The Data Protection Act has been promulgated partly because of the amount of data that commercial businesses hold about customers from both direct and indirect sources. The Act requires businesses to collect data directly from the customers unless specifically exempted.
Exemptions envisioned under the Act include:
- that the collection of data from another source is necessary for the prevention, detection, investigation, prosecution and punishment of crime;
- for the enforcement of a law which imposes a pecuniary penalty; or
- for the protection of the interests of the owner of the data or another human being.
This is relevant considering business obligations under the Proceeds of Crime and Money Laundering Act. Whatever the circumstances under which data is collected, businesses are required to ensure that they collect, store or use personal data for purposes which are lawful, specific and explicitly defined.
The Act defines processing as any operation or sets of operations that a business performs on (customer/employees/third parties) personal data such as: collecting, recording, organising, structuring, storing, adapting, altering, using or disclosing by transmitting, disseminating, restricting, erasing or destroying data.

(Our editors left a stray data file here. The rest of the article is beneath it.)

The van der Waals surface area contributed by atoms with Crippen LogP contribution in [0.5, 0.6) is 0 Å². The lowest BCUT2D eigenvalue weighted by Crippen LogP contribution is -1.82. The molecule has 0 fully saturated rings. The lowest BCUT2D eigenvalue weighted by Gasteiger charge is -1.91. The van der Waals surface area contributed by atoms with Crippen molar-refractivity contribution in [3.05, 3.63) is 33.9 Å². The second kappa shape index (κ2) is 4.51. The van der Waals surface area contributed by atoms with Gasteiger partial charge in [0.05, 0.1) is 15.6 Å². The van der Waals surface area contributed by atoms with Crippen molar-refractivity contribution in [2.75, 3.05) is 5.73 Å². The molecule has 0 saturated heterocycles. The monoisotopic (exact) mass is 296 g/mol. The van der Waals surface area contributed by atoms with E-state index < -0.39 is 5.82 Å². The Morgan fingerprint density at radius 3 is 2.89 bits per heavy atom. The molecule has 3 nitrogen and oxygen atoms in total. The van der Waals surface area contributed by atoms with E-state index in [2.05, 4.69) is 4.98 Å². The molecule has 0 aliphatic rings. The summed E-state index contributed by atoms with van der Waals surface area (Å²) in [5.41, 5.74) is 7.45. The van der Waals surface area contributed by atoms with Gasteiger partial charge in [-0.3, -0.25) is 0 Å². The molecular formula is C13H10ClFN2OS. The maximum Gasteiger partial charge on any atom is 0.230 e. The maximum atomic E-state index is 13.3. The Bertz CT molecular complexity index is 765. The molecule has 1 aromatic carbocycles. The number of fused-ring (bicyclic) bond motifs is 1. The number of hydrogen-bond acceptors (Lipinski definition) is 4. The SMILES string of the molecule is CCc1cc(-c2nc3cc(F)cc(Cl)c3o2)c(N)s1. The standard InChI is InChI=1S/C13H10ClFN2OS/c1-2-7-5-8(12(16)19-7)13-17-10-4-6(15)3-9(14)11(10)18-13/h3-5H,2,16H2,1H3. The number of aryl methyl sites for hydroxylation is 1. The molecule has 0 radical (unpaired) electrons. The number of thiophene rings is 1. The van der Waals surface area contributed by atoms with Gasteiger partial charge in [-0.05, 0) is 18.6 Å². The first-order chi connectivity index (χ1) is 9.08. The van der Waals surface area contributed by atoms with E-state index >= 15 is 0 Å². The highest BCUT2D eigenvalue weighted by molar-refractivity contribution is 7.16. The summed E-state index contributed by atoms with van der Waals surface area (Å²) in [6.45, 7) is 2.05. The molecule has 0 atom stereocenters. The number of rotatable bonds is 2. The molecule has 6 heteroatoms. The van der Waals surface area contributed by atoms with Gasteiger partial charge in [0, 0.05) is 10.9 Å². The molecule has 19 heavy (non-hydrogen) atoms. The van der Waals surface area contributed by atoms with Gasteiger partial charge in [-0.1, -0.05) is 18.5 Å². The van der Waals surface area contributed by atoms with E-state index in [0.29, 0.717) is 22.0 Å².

Notably, both customers and employees have a right to object to the processing of their personal data, by business unless the business can demonstrate compelling legitimate interest which overrides the interests of the customer/employee in question. The Act does not allow objections where the processing of data is for the establishment, exercise or defence of a legal claim.
This section requires businesses to create a process through which customers and employees can notify the business in a timely manner of any objections to processing of their personal data.
Cross border data transfer happens when a business transfers personal data of a kenyan customer or employee outside of Kenya. The Act allows cross-border transfer where there is proof of adequate data protection safeguards or consent from the concerned customer/employee. The transfer can also be authorised where necessary for reasons such as performance of a contract.
The rules are different for sensitive personal data. Any data revealing the a person’s race, health status, ethnic social origin, conscience, belief, genetic data, biometric data, property details, marital status, family details including names of the person’s children, parents, spouse or spouses, sex or the sexual orientation should only be processed out of Kenya after obtaining the consent of a data subject and upon obtaining confirmation of appropriate safeguards.